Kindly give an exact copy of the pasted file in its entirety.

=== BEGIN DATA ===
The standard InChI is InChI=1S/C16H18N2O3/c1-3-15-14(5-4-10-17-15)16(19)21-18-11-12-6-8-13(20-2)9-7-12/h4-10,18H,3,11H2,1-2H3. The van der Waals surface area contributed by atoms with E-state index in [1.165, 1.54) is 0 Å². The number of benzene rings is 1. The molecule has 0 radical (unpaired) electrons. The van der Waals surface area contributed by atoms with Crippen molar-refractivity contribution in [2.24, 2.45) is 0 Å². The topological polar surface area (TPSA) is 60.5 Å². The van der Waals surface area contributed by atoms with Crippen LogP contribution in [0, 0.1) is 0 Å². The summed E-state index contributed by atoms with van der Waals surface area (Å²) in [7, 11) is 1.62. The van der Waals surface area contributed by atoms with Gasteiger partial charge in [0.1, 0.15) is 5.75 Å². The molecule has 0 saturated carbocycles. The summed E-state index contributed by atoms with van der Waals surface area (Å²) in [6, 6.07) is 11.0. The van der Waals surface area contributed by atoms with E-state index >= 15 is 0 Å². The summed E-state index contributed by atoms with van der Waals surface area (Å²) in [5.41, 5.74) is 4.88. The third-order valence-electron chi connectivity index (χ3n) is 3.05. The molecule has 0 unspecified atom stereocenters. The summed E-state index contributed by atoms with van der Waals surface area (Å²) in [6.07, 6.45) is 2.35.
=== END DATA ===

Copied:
The standard InChI is InChI=1S/C16H18N2O3/c1-3-15-14(5-4-10-17-15)16(19)21-18-11-12-6-8-13(20-2)9-7-12/h4-10,18H,3,11H2,1-2H3. The van der Waals surface area contributed by atoms with E-state index in [1.165, 1.54) is 0 Å². The number of benzene rings is 1. The molecule has 0 radical (unpaired) electrons. The van der Waals surface area contributed by atoms with Crippen molar-refractivity contribution in [2.24, 2.45) is 0 Å². The topological polar surface area (TPSA) is 60.5 Å². The van der Waals surface area contributed by atoms with Crippen LogP contribution in [0, 0.1) is 0 Å². The summed E-state index contributed by atoms with van der Waals surface area (Å²) in [7, 11) is 1.62. The van der Waals surface area contributed by atoms with Gasteiger partial charge in [0.1, 0.15) is 5.75 Å². The molecule has 0 saturated carbocycles. The summed E-state index contributed by atoms with van der Waals surface area (Å²) in [6, 6.07) is 11.0. The van der Waals surface area contributed by atoms with E-state index >= 15 is 0 Å². The summed E-state index contributed by atoms with van der Waals surface area (Å²) in [5.41, 5.74) is 4.88. The third-order valence-electron chi connectivity index (χ3n) is 3.05. The molecule has 0 unspecified atom stereocenters. The summed E-state index contributed by atoms with van der Waals surface area (Å²) in [6.07, 6.45) is 2.35.